There are so many pleasures that come with entertaining in your home. Memorable times abound with family and friends in the privacy of your own four walls and around a kitchen or dining table.
One thing I have always enjoyed is setting the table for dinner when entertaining. Somewhere along the way I became interested in napkin folding. Indeed, I have come to think about napkin folding among my few talents. I was going to add it to my resume at one point but then thought better of it. Over the years I took napkin folding to heart. I have two books on the subject. I used to think of it in a small way as an artistic addition to the table. I used to think of it that way.
Thinking of writing this blog has been in the works a long time. I came upon a piece almost five months ago that poured cold water all over my idea of folded napkins and it’s taken me this long to write about it. An article in the Globe and Mail this spring focused on the book The Butler Speaks: A Guide to Stylish Entertaining, Etiquette and the Art of Good Housekeeping. The book was written by one Charles the Butler.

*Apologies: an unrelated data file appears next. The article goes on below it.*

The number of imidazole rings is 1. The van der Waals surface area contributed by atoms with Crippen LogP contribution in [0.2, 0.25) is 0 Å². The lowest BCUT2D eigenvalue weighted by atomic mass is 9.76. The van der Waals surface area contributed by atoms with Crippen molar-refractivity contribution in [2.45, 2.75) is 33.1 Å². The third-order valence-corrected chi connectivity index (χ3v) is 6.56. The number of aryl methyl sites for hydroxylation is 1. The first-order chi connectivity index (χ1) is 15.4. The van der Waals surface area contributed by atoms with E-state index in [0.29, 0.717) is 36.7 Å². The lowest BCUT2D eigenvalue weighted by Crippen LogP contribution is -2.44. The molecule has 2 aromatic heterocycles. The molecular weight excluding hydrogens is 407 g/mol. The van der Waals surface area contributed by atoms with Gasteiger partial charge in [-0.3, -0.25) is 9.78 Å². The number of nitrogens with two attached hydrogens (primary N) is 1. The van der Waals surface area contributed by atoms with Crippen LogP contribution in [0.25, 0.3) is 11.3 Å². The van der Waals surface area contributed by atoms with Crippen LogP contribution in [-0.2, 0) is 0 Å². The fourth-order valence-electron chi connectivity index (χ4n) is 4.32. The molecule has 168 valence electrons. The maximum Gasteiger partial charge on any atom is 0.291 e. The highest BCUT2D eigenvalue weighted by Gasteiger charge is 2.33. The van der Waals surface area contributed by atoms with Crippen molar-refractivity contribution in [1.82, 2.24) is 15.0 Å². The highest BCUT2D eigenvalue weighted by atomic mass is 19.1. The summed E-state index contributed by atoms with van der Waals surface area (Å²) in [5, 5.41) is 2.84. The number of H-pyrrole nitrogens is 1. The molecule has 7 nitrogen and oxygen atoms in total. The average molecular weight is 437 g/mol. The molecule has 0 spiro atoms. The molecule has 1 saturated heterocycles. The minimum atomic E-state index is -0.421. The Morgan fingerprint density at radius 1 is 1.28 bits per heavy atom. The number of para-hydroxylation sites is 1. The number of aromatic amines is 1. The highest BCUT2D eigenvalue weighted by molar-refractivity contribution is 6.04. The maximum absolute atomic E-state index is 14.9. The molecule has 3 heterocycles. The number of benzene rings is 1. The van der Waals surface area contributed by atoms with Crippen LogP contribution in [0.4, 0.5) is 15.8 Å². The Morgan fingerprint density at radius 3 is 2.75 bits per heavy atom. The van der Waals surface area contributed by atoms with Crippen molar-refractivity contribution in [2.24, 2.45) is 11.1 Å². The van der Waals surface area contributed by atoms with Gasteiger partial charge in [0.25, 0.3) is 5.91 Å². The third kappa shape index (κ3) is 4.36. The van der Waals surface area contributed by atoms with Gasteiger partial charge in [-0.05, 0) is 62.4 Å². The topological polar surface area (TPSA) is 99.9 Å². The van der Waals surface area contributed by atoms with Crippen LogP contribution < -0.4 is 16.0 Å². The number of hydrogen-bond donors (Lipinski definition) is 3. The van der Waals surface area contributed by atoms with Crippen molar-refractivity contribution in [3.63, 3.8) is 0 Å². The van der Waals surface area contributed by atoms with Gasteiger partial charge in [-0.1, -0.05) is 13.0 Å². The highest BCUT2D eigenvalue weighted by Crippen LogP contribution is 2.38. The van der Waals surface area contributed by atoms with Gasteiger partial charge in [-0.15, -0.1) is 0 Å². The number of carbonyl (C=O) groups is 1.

And when it came to folded napkins, he writes: “Overly intricate folds may be seen as a sign of lack of sophistication, and even as unhygienic: a professional butler will do everything in his power to avoid touching your napkin.”
I noticed today that there was a chance to ask Charles the Butler questions after the article was published. I was hoping someone would challenge him on his severe view of folded napkins. But no, no one asked about napkin folding.
Here I sit, now, unsophisticated, perhaps even unhygienic looking through my books to find a fold for our upcoming dinner party. I have decided on one fold I will use today. It consists of folding that newspaper article in half and feeding the page through our paper shredder.
In the world of entertaining, have you ever done something you thought was really quite eye-catching or fashionable to be told or to read that someone thinks you have fallen short of their etiquette measurement?